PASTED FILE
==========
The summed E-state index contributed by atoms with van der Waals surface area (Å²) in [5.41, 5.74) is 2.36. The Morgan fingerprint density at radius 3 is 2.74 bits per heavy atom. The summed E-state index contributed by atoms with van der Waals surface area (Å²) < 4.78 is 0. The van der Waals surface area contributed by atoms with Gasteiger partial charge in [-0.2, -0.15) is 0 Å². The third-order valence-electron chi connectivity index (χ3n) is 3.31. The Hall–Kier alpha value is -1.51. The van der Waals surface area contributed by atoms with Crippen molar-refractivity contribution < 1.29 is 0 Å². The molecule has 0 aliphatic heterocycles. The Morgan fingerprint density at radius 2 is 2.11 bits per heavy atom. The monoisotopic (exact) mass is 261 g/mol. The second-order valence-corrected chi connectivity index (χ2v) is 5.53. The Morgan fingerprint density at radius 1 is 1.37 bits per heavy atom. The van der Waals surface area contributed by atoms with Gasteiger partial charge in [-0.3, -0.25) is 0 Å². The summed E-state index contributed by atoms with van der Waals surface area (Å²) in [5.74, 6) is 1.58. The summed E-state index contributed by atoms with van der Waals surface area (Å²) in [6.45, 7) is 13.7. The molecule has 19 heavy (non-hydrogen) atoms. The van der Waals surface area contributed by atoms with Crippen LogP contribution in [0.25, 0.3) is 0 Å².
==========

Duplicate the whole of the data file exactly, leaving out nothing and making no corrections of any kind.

The summed E-state index contributed by atoms with van der Waals surface area (Å²) in [5.41, 5.74) is 2.36. The Morgan fingerprint density at radius 3 is 2.74 bits per heavy atom. The summed E-state index contributed by atoms with van der Waals surface area (Å²) < 4.78 is 0. The van der Waals surface area contributed by atoms with Gasteiger partial charge in [-0.2, -0.15) is 0 Å². The third-order valence-electron chi connectivity index (χ3n) is 3.31. The Hall–Kier alpha value is -1.51. The van der Waals surface area contributed by atoms with Crippen molar-refractivity contribution < 1.29 is 0 Å². The molecule has 0 aliphatic heterocycles. The Morgan fingerprint density at radius 2 is 2.11 bits per heavy atom. The monoisotopic (exact) mass is 261 g/mol. The second-order valence-corrected chi connectivity index (χ2v) is 5.53. The Morgan fingerprint density at radius 1 is 1.37 bits per heavy atom. The van der Waals surface area contributed by atoms with Gasteiger partial charge in [-0.3, -0.25) is 0 Å². The summed E-state index contributed by atoms with van der Waals surface area (Å²) in [5.74, 6) is 1.58. The summed E-state index contributed by atoms with van der Waals surface area (Å²) in [6.45, 7) is 13.7. The molecule has 19 heavy (non-hydrogen) atoms. The van der Waals surface area contributed by atoms with Crippen LogP contribution in [0.25, 0.3) is 0 Å².